Asbestos has long been used in construction of homes because of its insulating and flame-retardant capabilities. Throughout much of the industrial period, asbestos served in the production of hundreds of products including brake linings for cars, insulation for homes, fire-retardant spray coatings, gaskets, and more. By the early 1970s, medical researchers determined that the material was linked to cancer and by 1989, the EPA had banned it in the U.S. However, the Fifth Circuit Court of Appeals located in New Orleans, Louisiana overturned that ruling in 1991.
The causal link first made in the 1970s between asbestos and mesothelioma is now well-established. Fortunately, while not officially banned, asbestos in manufacturing and commercial use is declining. This is largely in part to market influences. The public simply does not want the deadly material in use.
Although most commercial home developers do not use asbestos in construction, many older homes still have products made from the deadly substance. When buying a home in Pennsylvania, the seller is required to disclose any known defects including environmental contaminants. Most realtors consider asbestos to be such a contaminant and most home inspections will include it. This does not mean, however, that in all cases of a sale, the presence of asbestos will be made known. To be safe, most home buyers seeking a pre-2000 home would be advised to hire an asbestos testing service.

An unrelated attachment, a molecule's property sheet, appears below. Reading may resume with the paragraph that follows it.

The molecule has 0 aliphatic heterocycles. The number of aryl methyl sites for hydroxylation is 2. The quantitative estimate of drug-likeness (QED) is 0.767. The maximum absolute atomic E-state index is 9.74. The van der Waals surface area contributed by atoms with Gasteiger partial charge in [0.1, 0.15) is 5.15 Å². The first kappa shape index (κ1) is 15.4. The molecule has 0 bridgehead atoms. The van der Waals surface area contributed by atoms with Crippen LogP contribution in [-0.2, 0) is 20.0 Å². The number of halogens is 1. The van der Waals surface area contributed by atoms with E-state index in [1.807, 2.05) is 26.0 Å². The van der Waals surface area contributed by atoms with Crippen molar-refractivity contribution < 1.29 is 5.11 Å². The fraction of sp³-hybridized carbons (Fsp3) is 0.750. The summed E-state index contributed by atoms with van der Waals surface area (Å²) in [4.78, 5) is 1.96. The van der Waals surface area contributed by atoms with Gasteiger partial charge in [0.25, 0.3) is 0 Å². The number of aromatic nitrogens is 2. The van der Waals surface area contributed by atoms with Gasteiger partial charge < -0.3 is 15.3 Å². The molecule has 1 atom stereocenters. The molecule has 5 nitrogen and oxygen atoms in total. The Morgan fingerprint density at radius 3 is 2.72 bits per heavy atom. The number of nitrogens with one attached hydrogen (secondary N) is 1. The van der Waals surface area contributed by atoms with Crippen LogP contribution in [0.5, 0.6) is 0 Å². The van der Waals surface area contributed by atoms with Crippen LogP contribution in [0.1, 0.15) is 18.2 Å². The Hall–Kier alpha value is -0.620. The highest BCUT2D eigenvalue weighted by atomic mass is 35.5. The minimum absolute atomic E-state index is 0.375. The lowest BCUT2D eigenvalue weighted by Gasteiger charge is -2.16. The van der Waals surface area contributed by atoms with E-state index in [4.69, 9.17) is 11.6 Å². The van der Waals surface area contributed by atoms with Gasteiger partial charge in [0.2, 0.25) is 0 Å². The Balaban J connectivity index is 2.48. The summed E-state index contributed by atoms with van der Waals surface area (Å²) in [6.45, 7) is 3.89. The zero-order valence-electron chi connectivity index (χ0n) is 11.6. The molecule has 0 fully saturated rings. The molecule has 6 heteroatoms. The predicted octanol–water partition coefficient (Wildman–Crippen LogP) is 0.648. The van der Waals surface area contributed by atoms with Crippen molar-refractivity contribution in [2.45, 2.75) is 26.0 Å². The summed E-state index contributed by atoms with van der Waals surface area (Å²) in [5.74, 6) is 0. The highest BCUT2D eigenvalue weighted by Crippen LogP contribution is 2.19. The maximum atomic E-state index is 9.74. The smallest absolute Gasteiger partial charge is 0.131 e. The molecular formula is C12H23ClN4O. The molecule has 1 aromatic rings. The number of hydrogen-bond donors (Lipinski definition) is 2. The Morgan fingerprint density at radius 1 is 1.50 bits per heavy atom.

If asbestos is in the home, it is most likely to be in the walls, ceiling, and under the flooring. Insulation is the most common source of in-home asbestos. It is generally a fluffy, blue-grey substance which flakes easily. When disturbed, the fibers are readily released into the air where they may be breathed into the lungs. Once in the lungs, the fibers will remain until they trigger one of the three deadly diseases attributed to the material, most notably mesothelioma.
Other materials that may contain asbestos include pipes, millboard around electrical panels, plaster work, wiring insulation, cement, and exterior siding shingles. Although the hardened substance is relatively inert, it can disintegrate over time and release its deadly fibers into the air of the home. Additionally, if a person is unaware of its presence then begins to cut, grind, or drill into the substance, they will easily become a victim to its deadly fibers.
When asbestos is to be removed from a home, it is always best to hire professional asbestos-removal contractors. These will notify the EPA of the removal and follow strict guidelines to safely eliminate the threat from the home. Most families seek alternate accommodations during this process.
The Philadelphia mesothelioma lawyers at Brookman, Rosenberg, Brown & Sandler are committed to helping victims of asbestos exposure. Our dedicated lawyers help clients throughout Philadelphia County, Chester County, Delaware County, and New Jersey from our Philadelphia offices. To schedule a consultation, contact us online or call 800-369-0899 today.